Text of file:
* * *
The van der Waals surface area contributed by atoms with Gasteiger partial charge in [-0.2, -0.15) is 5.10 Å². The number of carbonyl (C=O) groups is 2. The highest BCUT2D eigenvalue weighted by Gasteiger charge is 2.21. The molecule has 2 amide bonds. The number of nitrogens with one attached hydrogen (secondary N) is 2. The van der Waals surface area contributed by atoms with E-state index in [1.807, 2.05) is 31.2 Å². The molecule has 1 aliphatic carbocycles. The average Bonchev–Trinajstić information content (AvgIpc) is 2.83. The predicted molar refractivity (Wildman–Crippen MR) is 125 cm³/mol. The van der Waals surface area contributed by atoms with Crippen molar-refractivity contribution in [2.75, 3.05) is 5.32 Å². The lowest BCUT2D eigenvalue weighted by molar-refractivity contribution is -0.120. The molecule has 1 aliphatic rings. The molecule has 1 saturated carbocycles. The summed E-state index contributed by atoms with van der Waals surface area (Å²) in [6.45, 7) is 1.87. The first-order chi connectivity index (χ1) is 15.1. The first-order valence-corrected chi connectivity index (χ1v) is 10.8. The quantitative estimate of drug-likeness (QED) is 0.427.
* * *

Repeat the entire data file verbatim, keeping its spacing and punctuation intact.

The van der Waals surface area contributed by atoms with Gasteiger partial charge in [-0.2, -0.15) is 5.10 Å². The number of carbonyl (C=O) groups is 2. The highest BCUT2D eigenvalue weighted by Gasteiger charge is 2.21. The molecule has 2 amide bonds. The number of nitrogens with one attached hydrogen (secondary N) is 2. The van der Waals surface area contributed by atoms with E-state index in [1.807, 2.05) is 31.2 Å². The molecule has 1 aliphatic carbocycles. The average Bonchev–Trinajstić information content (AvgIpc) is 2.83. The predicted molar refractivity (Wildman–Crippen MR) is 125 cm³/mol. The van der Waals surface area contributed by atoms with Crippen molar-refractivity contribution in [2.75, 3.05) is 5.32 Å². The lowest BCUT2D eigenvalue weighted by molar-refractivity contribution is -0.120. The molecule has 1 aliphatic rings. The molecule has 1 saturated carbocycles. The summed E-state index contributed by atoms with van der Waals surface area (Å²) in [6.45, 7) is 1.87. The first-order chi connectivity index (χ1) is 15.1. The first-order valence-corrected chi connectivity index (χ1v) is 10.8. The quantitative estimate of drug-likeness (QED) is 0.427.